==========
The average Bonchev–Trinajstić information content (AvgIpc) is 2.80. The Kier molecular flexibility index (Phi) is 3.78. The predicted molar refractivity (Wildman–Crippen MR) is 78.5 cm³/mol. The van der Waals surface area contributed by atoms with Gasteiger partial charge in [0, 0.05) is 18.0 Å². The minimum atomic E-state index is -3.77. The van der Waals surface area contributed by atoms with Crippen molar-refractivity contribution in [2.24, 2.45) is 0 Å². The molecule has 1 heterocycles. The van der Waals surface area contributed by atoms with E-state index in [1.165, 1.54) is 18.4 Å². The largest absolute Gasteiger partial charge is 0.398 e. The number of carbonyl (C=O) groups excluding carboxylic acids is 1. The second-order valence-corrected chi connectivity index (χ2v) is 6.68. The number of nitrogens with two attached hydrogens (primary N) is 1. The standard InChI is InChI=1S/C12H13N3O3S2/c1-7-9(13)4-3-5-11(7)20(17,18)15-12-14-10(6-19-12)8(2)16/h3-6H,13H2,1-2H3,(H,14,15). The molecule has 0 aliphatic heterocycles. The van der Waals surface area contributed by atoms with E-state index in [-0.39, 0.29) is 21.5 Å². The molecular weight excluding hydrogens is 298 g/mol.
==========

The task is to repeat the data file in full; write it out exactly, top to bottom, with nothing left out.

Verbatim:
The average Bonchev–Trinajstić information content (AvgIpc) is 2.80. The Kier molecular flexibility index (Phi) is 3.78. The predicted molar refractivity (Wildman–Crippen MR) is 78.5 cm³/mol. The van der Waals surface area contributed by atoms with Gasteiger partial charge in [0, 0.05) is 18.0 Å². The minimum atomic E-state index is -3.77. The van der Waals surface area contributed by atoms with Crippen molar-refractivity contribution in [2.24, 2.45) is 0 Å². The molecule has 1 heterocycles. The van der Waals surface area contributed by atoms with E-state index in [1.165, 1.54) is 18.4 Å². The largest absolute Gasteiger partial charge is 0.398 e. The number of carbonyl (C=O) groups excluding carboxylic acids is 1. The second-order valence-corrected chi connectivity index (χ2v) is 6.68. The number of nitrogens with two attached hydrogens (primary N) is 1. The standard InChI is InChI=1S/C12H13N3O3S2/c1-7-9(13)4-3-5-11(7)20(17,18)15-12-14-10(6-19-12)8(2)16/h3-6H,13H2,1-2H3,(H,14,15). The molecule has 0 aliphatic heterocycles. The van der Waals surface area contributed by atoms with E-state index in [-0.39, 0.29) is 21.5 Å². The molecular weight excluding hydrogens is 298 g/mol.